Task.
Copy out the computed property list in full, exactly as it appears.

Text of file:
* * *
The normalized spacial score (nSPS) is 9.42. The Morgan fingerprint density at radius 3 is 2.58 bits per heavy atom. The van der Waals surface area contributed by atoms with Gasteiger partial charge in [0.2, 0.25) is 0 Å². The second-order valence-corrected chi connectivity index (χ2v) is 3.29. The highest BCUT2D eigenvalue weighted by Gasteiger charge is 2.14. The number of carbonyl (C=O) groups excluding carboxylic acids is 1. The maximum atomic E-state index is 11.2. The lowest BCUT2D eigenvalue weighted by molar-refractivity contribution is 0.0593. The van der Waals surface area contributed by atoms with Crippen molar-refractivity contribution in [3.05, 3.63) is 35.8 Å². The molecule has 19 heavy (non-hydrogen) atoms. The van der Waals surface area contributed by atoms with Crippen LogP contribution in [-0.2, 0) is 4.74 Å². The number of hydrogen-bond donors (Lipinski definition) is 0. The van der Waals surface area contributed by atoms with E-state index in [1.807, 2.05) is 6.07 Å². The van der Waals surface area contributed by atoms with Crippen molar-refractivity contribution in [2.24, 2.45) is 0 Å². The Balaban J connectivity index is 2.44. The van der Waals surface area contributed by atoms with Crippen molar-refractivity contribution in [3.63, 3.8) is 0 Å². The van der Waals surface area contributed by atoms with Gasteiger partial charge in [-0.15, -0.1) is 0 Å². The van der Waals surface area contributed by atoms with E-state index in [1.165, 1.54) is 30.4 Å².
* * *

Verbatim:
The normalized spacial score (nSPS) is 9.42. The Morgan fingerprint density at radius 3 is 2.58 bits per heavy atom. The van der Waals surface area contributed by atoms with Gasteiger partial charge in [0.2, 0.25) is 0 Å². The second-order valence-corrected chi connectivity index (χ2v) is 3.29. The highest BCUT2D eigenvalue weighted by Gasteiger charge is 2.14. The number of carbonyl (C=O) groups excluding carboxylic acids is 1. The maximum atomic E-state index is 11.2. The lowest BCUT2D eigenvalue weighted by molar-refractivity contribution is 0.0593. The van der Waals surface area contributed by atoms with Crippen molar-refractivity contribution in [3.05, 3.63) is 35.8 Å². The molecule has 19 heavy (non-hydrogen) atoms. The van der Waals surface area contributed by atoms with Crippen LogP contribution in [-0.2, 0) is 4.74 Å². The number of hydrogen-bond donors (Lipinski definition) is 0. The van der Waals surface area contributed by atoms with E-state index in [1.807, 2.05) is 6.07 Å². The van der Waals surface area contributed by atoms with Crippen molar-refractivity contribution in [2.24, 2.45) is 0 Å². The Balaban J connectivity index is 2.44. The van der Waals surface area contributed by atoms with Crippen molar-refractivity contribution in [3.63, 3.8) is 0 Å². The van der Waals surface area contributed by atoms with Gasteiger partial charge in [-0.15, -0.1) is 0 Å². The van der Waals surface area contributed by atoms with E-state index in [1.165, 1.54) is 30.4 Å².